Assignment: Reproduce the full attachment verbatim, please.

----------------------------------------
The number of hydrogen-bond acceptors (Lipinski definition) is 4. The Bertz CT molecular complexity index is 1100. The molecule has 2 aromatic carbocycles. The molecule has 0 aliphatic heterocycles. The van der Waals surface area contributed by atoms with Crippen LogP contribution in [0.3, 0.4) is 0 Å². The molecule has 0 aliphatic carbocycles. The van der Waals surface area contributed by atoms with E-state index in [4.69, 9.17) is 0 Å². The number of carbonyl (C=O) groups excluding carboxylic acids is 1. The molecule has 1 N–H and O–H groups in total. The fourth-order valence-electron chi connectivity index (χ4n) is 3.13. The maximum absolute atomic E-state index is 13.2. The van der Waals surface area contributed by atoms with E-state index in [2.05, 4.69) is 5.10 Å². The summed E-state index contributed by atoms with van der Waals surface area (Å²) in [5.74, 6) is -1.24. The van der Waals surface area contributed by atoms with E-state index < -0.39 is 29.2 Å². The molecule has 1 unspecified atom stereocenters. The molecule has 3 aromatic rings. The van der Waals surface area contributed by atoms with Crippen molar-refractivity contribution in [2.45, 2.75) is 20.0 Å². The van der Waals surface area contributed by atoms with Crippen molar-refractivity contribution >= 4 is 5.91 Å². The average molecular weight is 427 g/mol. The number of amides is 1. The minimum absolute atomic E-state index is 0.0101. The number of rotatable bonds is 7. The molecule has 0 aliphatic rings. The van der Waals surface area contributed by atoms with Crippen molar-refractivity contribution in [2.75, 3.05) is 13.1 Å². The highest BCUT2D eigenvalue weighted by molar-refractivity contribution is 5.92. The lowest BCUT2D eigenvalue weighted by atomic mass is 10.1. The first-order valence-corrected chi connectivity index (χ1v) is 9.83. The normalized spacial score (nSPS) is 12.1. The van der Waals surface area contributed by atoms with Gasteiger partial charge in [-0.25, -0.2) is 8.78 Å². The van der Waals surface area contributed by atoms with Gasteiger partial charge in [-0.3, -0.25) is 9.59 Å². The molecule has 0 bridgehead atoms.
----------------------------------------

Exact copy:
The number of hydrogen-bond acceptors (Lipinski definition) is 4. The Bertz CT molecular complexity index is 1100. The molecule has 2 aromatic carbocycles. The molecule has 0 aliphatic heterocycles. The van der Waals surface area contributed by atoms with Crippen LogP contribution in [0.3, 0.4) is 0 Å². The molecule has 0 aliphatic carbocycles. The van der Waals surface area contributed by atoms with E-state index in [4.69, 9.17) is 0 Å². The number of carbonyl (C=O) groups excluding carboxylic acids is 1. The molecule has 1 N–H and O–H groups in total. The fourth-order valence-electron chi connectivity index (χ4n) is 3.13. The maximum absolute atomic E-state index is 13.2. The van der Waals surface area contributed by atoms with E-state index in [2.05, 4.69) is 5.10 Å². The summed E-state index contributed by atoms with van der Waals surface area (Å²) in [5.74, 6) is -1.24. The van der Waals surface area contributed by atoms with E-state index < -0.39 is 29.2 Å². The molecule has 1 unspecified atom stereocenters. The molecule has 3 aromatic rings. The van der Waals surface area contributed by atoms with Crippen molar-refractivity contribution in [2.45, 2.75) is 20.0 Å². The van der Waals surface area contributed by atoms with Crippen molar-refractivity contribution >= 4 is 5.91 Å². The average molecular weight is 427 g/mol. The number of amides is 1. The minimum absolute atomic E-state index is 0.0101. The number of rotatable bonds is 7. The molecule has 0 aliphatic rings. The van der Waals surface area contributed by atoms with Crippen molar-refractivity contribution in [2.75, 3.05) is 13.1 Å². The highest BCUT2D eigenvalue weighted by molar-refractivity contribution is 5.92. The lowest BCUT2D eigenvalue weighted by atomic mass is 10.1. The first-order valence-corrected chi connectivity index (χ1v) is 9.83. The normalized spacial score (nSPS) is 12.1. The van der Waals surface area contributed by atoms with Gasteiger partial charge in [-0.25, -0.2) is 8.78 Å². The van der Waals surface area contributed by atoms with Gasteiger partial charge in [-0.3, -0.25) is 9.59 Å². The molecule has 0 bridgehead atoms.